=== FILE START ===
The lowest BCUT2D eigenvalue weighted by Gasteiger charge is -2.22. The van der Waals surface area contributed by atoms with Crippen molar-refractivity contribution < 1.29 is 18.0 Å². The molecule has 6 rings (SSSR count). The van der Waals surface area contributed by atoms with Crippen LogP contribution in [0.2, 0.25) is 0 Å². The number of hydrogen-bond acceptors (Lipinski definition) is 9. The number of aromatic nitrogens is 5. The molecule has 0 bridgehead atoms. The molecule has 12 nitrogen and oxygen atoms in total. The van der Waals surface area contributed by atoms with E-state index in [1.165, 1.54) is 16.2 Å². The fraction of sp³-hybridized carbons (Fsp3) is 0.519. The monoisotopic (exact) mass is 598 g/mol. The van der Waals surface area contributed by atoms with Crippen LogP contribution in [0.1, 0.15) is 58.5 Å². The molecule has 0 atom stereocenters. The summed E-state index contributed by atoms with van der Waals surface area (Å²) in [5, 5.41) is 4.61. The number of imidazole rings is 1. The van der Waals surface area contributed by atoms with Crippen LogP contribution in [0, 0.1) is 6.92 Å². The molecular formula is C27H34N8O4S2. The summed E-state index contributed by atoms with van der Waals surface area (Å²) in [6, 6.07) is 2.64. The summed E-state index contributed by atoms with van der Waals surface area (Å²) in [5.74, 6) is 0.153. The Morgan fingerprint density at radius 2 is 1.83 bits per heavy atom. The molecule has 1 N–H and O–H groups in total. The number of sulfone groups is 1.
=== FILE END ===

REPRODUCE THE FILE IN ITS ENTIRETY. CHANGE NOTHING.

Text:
The lowest BCUT2D eigenvalue weighted by Gasteiger charge is -2.22. The van der Waals surface area contributed by atoms with Crippen molar-refractivity contribution < 1.29 is 18.0 Å². The molecule has 6 rings (SSSR count). The van der Waals surface area contributed by atoms with Crippen LogP contribution in [0.2, 0.25) is 0 Å². The number of hydrogen-bond acceptors (Lipinski definition) is 9. The number of aromatic nitrogens is 5. The molecule has 0 bridgehead atoms. The molecule has 12 nitrogen and oxygen atoms in total. The van der Waals surface area contributed by atoms with E-state index in [1.165, 1.54) is 16.2 Å². The fraction of sp³-hybridized carbons (Fsp3) is 0.519. The monoisotopic (exact) mass is 598 g/mol. The van der Waals surface area contributed by atoms with Crippen LogP contribution in [0.1, 0.15) is 58.5 Å². The molecule has 0 atom stereocenters. The summed E-state index contributed by atoms with van der Waals surface area (Å²) in [5, 5.41) is 4.61. The number of imidazole rings is 1. The van der Waals surface area contributed by atoms with Crippen LogP contribution in [0, 0.1) is 6.92 Å². The molecular formula is C27H34N8O4S2. The summed E-state index contributed by atoms with van der Waals surface area (Å²) in [6, 6.07) is 2.64. The summed E-state index contributed by atoms with van der Waals surface area (Å²) in [5.74, 6) is 0.153. The Morgan fingerprint density at radius 2 is 1.83 bits per heavy atom. The molecule has 1 N–H and O–H groups in total. The number of sulfone groups is 1.